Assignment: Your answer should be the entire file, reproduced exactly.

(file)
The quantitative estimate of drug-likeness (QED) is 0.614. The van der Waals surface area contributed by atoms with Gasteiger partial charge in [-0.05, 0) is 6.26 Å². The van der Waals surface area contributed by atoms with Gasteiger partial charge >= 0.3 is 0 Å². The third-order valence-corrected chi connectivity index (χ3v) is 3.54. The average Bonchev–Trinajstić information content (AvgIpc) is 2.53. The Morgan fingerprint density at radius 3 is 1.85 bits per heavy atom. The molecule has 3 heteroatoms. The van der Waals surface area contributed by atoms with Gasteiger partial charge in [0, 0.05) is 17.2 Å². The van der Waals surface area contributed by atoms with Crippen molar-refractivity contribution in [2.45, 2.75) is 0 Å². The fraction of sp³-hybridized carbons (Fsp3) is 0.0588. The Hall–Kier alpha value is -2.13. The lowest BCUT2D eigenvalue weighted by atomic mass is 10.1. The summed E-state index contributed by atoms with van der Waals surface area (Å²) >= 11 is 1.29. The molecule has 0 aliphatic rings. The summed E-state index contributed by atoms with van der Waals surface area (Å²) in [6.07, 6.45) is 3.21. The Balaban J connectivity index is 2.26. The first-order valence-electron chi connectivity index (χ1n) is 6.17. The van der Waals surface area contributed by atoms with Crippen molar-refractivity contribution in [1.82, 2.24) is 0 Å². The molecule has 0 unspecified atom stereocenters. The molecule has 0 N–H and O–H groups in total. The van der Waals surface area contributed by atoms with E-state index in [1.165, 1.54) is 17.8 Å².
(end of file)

The quantitative estimate of drug-likeness (QED) is 0.614. The van der Waals surface area contributed by atoms with Gasteiger partial charge in [-0.05, 0) is 6.26 Å². The van der Waals surface area contributed by atoms with Gasteiger partial charge >= 0.3 is 0 Å². The third-order valence-corrected chi connectivity index (χ3v) is 3.54. The average Bonchev–Trinajstić information content (AvgIpc) is 2.53. The Morgan fingerprint density at radius 3 is 1.85 bits per heavy atom. The molecule has 3 heteroatoms. The van der Waals surface area contributed by atoms with Gasteiger partial charge in [0, 0.05) is 17.2 Å². The van der Waals surface area contributed by atoms with Crippen molar-refractivity contribution in [2.45, 2.75) is 0 Å². The fraction of sp³-hybridized carbons (Fsp3) is 0.0588. The Hall–Kier alpha value is -2.13. The lowest BCUT2D eigenvalue weighted by atomic mass is 10.1. The summed E-state index contributed by atoms with van der Waals surface area (Å²) >= 11 is 1.29. The molecule has 0 aliphatic rings. The summed E-state index contributed by atoms with van der Waals surface area (Å²) in [6.07, 6.45) is 3.21. The Balaban J connectivity index is 2.26. The first-order valence-electron chi connectivity index (χ1n) is 6.17. The van der Waals surface area contributed by atoms with Crippen molar-refractivity contribution in [1.82, 2.24) is 0 Å². The molecule has 0 unspecified atom stereocenters. The molecule has 0 N–H and O–H groups in total. The van der Waals surface area contributed by atoms with E-state index in [1.165, 1.54) is 17.8 Å².